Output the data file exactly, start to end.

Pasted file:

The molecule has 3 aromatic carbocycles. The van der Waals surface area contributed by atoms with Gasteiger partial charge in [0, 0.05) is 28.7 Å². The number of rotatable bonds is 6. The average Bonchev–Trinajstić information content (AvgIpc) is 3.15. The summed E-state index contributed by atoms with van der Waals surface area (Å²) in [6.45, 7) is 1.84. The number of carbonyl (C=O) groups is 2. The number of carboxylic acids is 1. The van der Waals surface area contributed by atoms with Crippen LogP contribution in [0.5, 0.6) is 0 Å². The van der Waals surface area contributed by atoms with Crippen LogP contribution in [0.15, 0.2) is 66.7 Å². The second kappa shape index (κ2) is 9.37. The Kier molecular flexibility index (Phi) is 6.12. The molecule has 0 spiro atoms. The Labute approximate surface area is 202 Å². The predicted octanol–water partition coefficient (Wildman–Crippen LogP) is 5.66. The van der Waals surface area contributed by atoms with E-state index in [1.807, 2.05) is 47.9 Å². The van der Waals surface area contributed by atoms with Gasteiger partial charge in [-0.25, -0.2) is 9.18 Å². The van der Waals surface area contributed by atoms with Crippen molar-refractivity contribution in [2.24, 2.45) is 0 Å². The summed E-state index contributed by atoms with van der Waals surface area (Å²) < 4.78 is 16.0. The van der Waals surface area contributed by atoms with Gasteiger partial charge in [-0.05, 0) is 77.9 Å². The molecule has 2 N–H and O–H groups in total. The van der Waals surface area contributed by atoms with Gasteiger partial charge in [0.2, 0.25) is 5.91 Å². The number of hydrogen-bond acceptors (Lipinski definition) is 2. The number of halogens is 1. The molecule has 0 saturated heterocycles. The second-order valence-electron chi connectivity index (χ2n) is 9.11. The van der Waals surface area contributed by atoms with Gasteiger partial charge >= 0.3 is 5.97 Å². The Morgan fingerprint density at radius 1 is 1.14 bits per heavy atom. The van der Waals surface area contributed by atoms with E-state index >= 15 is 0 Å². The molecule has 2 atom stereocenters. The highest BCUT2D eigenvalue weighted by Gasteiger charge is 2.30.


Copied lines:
The molecule has 3 aromatic carbocycles. The van der Waals surface area contributed by atoms with Gasteiger partial charge in [0, 0.05) is 28.7 Å². The number of rotatable bonds is 6. The average Bonchev–Trinajstić information content (AvgIpc) is 3.15. The summed E-state index contributed by atoms with van der Waals surface area (Å²) in [6.45, 7) is 1.84. The number of carbonyl (C=O) groups is 2. The number of carboxylic acids is 1. The van der Waals surface area contributed by atoms with Crippen LogP contribution in [0.5, 0.6) is 0 Å². The van der Waals surface area contributed by atoms with Crippen LogP contribution in [0.15, 0.2) is 66.7 Å². The second kappa shape index (κ2) is 9.37. The Kier molecular flexibility index (Phi) is 6.12. The molecule has 0 spiro atoms. The Labute approximate surface area is 202 Å². The predicted octanol–water partition coefficient (Wildman–Crippen LogP) is 5.66. The van der Waals surface area contributed by atoms with E-state index in [1.807, 2.05) is 47.9 Å². The van der Waals surface area contributed by atoms with Gasteiger partial charge in [-0.25, -0.2) is 9.18 Å². The van der Waals surface area contributed by atoms with Crippen molar-refractivity contribution in [2.24, 2.45) is 0 Å². The summed E-state index contributed by atoms with van der Waals surface area (Å²) < 4.78 is 16.0. The van der Waals surface area contributed by atoms with Gasteiger partial charge in [-0.05, 0) is 77.9 Å². The molecule has 2 N–H and O–H groups in total. The van der Waals surface area contributed by atoms with Gasteiger partial charge in [0.2, 0.25) is 5.91 Å². The number of hydrogen-bond acceptors (Lipinski definition) is 2. The number of halogens is 1. The molecule has 0 saturated heterocycles. The second-order valence-electron chi connectivity index (χ2n) is 9.11. The van der Waals surface area contributed by atoms with Gasteiger partial charge >= 0.3 is 5.97 Å². The Morgan fingerprint density at radius 1 is 1.14 bits per heavy atom. The van der Waals surface area contributed by atoms with E-state index >= 15 is 0 Å². The molecule has 2 atom stereocenters. The highest BCUT2D eigenvalue weighted by Gasteiger charge is 2.30.